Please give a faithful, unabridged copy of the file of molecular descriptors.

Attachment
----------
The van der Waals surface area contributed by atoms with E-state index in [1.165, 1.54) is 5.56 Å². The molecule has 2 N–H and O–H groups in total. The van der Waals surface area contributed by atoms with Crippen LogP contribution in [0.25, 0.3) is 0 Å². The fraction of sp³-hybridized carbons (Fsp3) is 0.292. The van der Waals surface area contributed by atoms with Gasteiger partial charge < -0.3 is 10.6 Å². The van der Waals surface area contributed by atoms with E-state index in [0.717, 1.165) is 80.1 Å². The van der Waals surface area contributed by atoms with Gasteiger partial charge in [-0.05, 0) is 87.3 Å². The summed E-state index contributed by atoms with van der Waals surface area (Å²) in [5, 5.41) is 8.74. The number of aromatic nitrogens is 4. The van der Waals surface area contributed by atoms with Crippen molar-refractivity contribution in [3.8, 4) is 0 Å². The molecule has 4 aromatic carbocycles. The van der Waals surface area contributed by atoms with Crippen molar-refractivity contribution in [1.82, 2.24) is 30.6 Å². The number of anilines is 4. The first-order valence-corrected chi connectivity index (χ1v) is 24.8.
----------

The van der Waals surface area contributed by atoms with E-state index in [1.165, 1.54) is 5.56 Å². The molecule has 2 N–H and O–H groups in total. The van der Waals surface area contributed by atoms with Crippen LogP contribution in [0.25, 0.3) is 0 Å². The fraction of sp³-hybridized carbons (Fsp3) is 0.292. The van der Waals surface area contributed by atoms with Gasteiger partial charge < -0.3 is 10.6 Å². The van der Waals surface area contributed by atoms with E-state index in [0.717, 1.165) is 80.1 Å². The van der Waals surface area contributed by atoms with Gasteiger partial charge in [-0.05, 0) is 87.3 Å². The summed E-state index contributed by atoms with van der Waals surface area (Å²) in [5, 5.41) is 8.74. The number of aromatic nitrogens is 4. The van der Waals surface area contributed by atoms with Crippen molar-refractivity contribution in [3.8, 4) is 0 Å². The molecule has 4 aromatic carbocycles. The van der Waals surface area contributed by atoms with Crippen molar-refractivity contribution in [1.82, 2.24) is 30.6 Å². The number of anilines is 4. The first-order valence-corrected chi connectivity index (χ1v) is 24.8.